What If You Could Read a Fashion Label Like a Food Label? – The New York Times

What If You Could Read a Fashion Label Like a Food Label? – The New York Times

For the Digital ID, which the Fashion Taskforce developed with EON, a digital identification company, you scan a QR code on the label or an NFC embedded in the item. That also takes you to an app page, this one detailing the materials involved and the product’s authenticity — a useful tool for the secondhand market, where the sale of counterfeit goods remains a significant problem, and for recycling, since components like dyes and buttons are identified.

In the Provenance system, the information is accessed by clicking through a brand’s online shopping platform. “Say the shirt is made of organic cotton — you can click on ‘cotton,’ and see water usage, carbon reduction, worker impact,” said Jessi Baker, founder of Provenance. “You can see where the factory is on a map.” There are plans to embed the same information in QR codes on swing tags and labels.

That sounds fiddly, and like reading medicine-box inserts. What if you want to skip all that?

You may like Nisolo’s “Sustainability Facts” label. Patrick Woodyard, the chief executive of the brand, said the company spent three years and $500,000 developing the label, which appears in its shoe boxes and swaps vitamins and minerals for the product’s social and environmental impact — or what he calls “people and planet.”

The assessments are divided into 12 categories, including wages, health care, materials, and packaging. Each is listed as a percentage, so if everyone in the item’s supply chain is paid a living wage — as determined by the Global Living Wage Coalition — the score is 100 percent; if nine out of 10 factories provide maternity leave or health care, that score is 90 percent. (There will also be a QR code on the shoe bag and on accessory hang tags that customers can scan.)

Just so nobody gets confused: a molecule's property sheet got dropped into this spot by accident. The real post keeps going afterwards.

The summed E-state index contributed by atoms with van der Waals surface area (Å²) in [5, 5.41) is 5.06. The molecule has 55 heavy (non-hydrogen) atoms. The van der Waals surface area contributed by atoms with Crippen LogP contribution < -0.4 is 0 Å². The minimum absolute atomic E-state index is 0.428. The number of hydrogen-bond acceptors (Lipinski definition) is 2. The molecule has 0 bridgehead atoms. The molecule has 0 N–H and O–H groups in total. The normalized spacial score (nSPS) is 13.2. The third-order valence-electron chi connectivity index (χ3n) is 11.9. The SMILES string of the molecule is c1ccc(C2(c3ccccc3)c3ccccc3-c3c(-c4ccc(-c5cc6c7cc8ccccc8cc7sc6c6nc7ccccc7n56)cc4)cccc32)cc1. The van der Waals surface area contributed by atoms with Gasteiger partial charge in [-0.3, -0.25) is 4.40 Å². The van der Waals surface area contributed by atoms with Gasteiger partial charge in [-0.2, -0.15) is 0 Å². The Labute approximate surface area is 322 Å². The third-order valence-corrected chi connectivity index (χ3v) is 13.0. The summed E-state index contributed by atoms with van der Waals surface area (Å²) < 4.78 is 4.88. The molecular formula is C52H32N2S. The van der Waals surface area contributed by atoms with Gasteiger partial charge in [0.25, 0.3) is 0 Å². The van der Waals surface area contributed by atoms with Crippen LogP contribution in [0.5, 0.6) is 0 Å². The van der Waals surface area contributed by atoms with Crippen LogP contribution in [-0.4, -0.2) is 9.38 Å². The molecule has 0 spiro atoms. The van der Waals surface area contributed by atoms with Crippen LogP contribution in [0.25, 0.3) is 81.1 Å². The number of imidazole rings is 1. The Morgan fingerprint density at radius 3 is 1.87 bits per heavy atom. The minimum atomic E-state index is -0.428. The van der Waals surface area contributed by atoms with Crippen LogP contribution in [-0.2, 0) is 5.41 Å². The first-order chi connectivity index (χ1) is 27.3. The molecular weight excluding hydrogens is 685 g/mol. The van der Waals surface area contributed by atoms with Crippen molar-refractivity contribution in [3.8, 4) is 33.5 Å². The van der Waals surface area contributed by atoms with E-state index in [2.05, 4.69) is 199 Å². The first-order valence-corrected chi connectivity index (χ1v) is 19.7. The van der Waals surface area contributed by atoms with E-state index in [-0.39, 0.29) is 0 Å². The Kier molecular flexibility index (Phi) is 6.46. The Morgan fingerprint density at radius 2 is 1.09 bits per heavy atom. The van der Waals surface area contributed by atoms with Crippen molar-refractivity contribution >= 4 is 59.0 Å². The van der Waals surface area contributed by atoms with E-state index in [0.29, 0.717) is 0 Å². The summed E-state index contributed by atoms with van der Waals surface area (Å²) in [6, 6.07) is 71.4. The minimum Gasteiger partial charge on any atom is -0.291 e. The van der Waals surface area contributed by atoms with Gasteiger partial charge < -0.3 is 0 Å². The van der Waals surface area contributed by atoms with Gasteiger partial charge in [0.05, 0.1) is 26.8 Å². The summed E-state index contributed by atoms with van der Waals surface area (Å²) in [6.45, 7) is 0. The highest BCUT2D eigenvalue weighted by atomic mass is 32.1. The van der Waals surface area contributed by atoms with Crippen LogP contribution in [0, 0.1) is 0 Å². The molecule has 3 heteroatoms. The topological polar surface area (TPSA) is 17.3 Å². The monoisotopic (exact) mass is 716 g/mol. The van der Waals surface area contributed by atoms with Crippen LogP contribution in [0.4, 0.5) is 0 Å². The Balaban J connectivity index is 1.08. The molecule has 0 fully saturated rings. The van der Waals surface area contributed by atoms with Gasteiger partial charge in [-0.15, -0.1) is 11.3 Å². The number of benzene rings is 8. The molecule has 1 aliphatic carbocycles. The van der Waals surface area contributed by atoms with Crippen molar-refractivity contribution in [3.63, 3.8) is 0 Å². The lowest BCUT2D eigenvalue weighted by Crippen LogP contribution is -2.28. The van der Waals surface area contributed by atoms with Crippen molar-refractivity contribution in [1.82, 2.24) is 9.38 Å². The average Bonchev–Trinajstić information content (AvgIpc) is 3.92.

You may not wholly understand each section’s metrics — parsing what a living wage is in a particular country is a bit like figuring out what trans fats are in Pop Tarts. Nisolo said its data comes from 31 sources, including the Higg Index, Textile Exchange and Good on You, as well as from its own research.

The label for the Everyday Chelsea Boot, one of Nisolo’s most popular styles, for example, tells you that the factories that make the boot are doing pretty well when it comes to health care and benefits, but can improve “packaging and distribution” (plans are to reduce packaging materials by 50 percent).

Source: https://www.nytimes.com/2022/01/10/style/clothes-label-sustainability.html

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